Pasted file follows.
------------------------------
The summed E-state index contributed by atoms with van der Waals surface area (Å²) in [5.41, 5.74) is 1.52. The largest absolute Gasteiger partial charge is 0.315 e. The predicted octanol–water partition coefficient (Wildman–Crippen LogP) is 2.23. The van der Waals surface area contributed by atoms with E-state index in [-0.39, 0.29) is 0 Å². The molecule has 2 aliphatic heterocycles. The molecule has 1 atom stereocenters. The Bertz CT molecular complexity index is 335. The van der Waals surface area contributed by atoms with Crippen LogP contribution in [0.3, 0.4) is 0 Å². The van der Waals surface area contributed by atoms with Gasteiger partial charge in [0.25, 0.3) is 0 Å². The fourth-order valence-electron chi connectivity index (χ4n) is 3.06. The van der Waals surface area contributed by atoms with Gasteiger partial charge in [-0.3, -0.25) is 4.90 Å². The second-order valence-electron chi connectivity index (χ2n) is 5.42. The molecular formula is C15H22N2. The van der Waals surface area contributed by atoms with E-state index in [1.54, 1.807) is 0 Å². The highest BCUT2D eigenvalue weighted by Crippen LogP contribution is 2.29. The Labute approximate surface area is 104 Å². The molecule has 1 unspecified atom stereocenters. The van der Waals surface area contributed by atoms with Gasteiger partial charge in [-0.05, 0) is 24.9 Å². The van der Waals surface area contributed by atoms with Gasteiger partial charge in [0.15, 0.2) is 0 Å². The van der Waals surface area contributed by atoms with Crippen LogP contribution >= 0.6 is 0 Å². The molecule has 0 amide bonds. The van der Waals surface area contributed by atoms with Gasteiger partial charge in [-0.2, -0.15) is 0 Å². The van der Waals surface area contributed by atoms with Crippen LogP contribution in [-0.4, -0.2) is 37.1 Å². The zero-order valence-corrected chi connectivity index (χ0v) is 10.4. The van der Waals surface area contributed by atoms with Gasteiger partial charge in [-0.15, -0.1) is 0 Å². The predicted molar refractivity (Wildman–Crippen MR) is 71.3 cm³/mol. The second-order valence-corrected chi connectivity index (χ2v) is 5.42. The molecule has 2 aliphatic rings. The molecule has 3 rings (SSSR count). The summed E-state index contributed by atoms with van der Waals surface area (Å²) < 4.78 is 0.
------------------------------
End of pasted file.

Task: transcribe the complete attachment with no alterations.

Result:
The summed E-state index contributed by atoms with van der Waals surface area (Å²) in [5.41, 5.74) is 1.52. The largest absolute Gasteiger partial charge is 0.315 e. The predicted octanol–water partition coefficient (Wildman–Crippen LogP) is 2.23. The van der Waals surface area contributed by atoms with E-state index in [-0.39, 0.29) is 0 Å². The molecule has 2 aliphatic heterocycles. The molecule has 1 atom stereocenters. The Bertz CT molecular complexity index is 335. The van der Waals surface area contributed by atoms with Crippen LogP contribution in [0.3, 0.4) is 0 Å². The van der Waals surface area contributed by atoms with Gasteiger partial charge in [0.25, 0.3) is 0 Å². The fourth-order valence-electron chi connectivity index (χ4n) is 3.06. The van der Waals surface area contributed by atoms with Gasteiger partial charge in [-0.3, -0.25) is 4.90 Å². The second-order valence-electron chi connectivity index (χ2n) is 5.42. The molecular formula is C15H22N2. The van der Waals surface area contributed by atoms with E-state index in [1.54, 1.807) is 0 Å². The highest BCUT2D eigenvalue weighted by Crippen LogP contribution is 2.29. The Labute approximate surface area is 104 Å². The molecule has 1 unspecified atom stereocenters. The van der Waals surface area contributed by atoms with Gasteiger partial charge in [-0.05, 0) is 24.9 Å². The van der Waals surface area contributed by atoms with Gasteiger partial charge in [0.15, 0.2) is 0 Å². The van der Waals surface area contributed by atoms with Crippen LogP contribution >= 0.6 is 0 Å². The molecule has 0 amide bonds. The van der Waals surface area contributed by atoms with Gasteiger partial charge in [-0.2, -0.15) is 0 Å². The van der Waals surface area contributed by atoms with Crippen LogP contribution in [-0.4, -0.2) is 37.1 Å². The zero-order valence-corrected chi connectivity index (χ0v) is 10.4. The van der Waals surface area contributed by atoms with Gasteiger partial charge in [-0.15, -0.1) is 0 Å². The predicted molar refractivity (Wildman–Crippen MR) is 71.3 cm³/mol. The second-order valence-corrected chi connectivity index (χ2v) is 5.42. The molecule has 2 aliphatic rings. The molecule has 3 rings (SSSR count). The summed E-state index contributed by atoms with van der Waals surface area (Å²) < 4.78 is 0.